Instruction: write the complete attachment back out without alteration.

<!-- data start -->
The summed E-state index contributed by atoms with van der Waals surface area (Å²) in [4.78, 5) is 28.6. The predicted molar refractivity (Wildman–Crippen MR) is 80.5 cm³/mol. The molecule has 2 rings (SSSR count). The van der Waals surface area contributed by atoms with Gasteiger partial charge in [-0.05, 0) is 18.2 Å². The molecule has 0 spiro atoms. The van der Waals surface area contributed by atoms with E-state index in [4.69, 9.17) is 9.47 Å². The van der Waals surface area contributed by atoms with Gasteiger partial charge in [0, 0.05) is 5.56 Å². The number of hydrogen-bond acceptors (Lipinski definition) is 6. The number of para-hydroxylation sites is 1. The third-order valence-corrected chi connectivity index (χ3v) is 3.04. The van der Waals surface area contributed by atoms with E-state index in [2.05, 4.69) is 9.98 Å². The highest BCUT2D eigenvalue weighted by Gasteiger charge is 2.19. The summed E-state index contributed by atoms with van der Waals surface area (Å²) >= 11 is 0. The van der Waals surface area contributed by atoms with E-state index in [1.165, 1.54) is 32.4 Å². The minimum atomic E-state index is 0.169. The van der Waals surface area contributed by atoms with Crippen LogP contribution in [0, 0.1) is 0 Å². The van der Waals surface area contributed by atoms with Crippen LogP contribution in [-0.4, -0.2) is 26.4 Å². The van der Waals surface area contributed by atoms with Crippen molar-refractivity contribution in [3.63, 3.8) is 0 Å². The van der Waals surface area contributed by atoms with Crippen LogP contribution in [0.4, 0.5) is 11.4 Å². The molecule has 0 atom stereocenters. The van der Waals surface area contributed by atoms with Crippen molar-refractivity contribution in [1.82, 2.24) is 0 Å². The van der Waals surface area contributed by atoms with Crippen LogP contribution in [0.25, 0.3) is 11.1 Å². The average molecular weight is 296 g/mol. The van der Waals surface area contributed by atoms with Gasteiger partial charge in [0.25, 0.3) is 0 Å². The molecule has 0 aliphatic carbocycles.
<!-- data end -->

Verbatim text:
The summed E-state index contributed by atoms with van der Waals surface area (Å²) in [4.78, 5) is 28.6. The predicted molar refractivity (Wildman–Crippen MR) is 80.5 cm³/mol. The molecule has 2 rings (SSSR count). The van der Waals surface area contributed by atoms with Gasteiger partial charge in [-0.05, 0) is 18.2 Å². The molecule has 0 spiro atoms. The van der Waals surface area contributed by atoms with E-state index in [4.69, 9.17) is 9.47 Å². The van der Waals surface area contributed by atoms with Gasteiger partial charge in [0, 0.05) is 5.56 Å². The number of hydrogen-bond acceptors (Lipinski definition) is 6. The number of para-hydroxylation sites is 1. The third-order valence-corrected chi connectivity index (χ3v) is 3.04. The van der Waals surface area contributed by atoms with E-state index in [2.05, 4.69) is 9.98 Å². The highest BCUT2D eigenvalue weighted by Gasteiger charge is 2.19. The summed E-state index contributed by atoms with van der Waals surface area (Å²) >= 11 is 0. The van der Waals surface area contributed by atoms with E-state index in [1.165, 1.54) is 32.4 Å². The minimum atomic E-state index is 0.169. The van der Waals surface area contributed by atoms with Crippen LogP contribution in [0, 0.1) is 0 Å². The van der Waals surface area contributed by atoms with Crippen LogP contribution in [-0.4, -0.2) is 26.4 Å². The van der Waals surface area contributed by atoms with Crippen molar-refractivity contribution in [3.63, 3.8) is 0 Å². The van der Waals surface area contributed by atoms with Crippen LogP contribution in [0.4, 0.5) is 11.4 Å². The molecule has 0 atom stereocenters. The van der Waals surface area contributed by atoms with Crippen molar-refractivity contribution in [1.82, 2.24) is 0 Å². The van der Waals surface area contributed by atoms with Crippen LogP contribution in [0.25, 0.3) is 11.1 Å². The average molecular weight is 296 g/mol. The van der Waals surface area contributed by atoms with Gasteiger partial charge in [0.25, 0.3) is 0 Å². The molecule has 0 aliphatic carbocycles.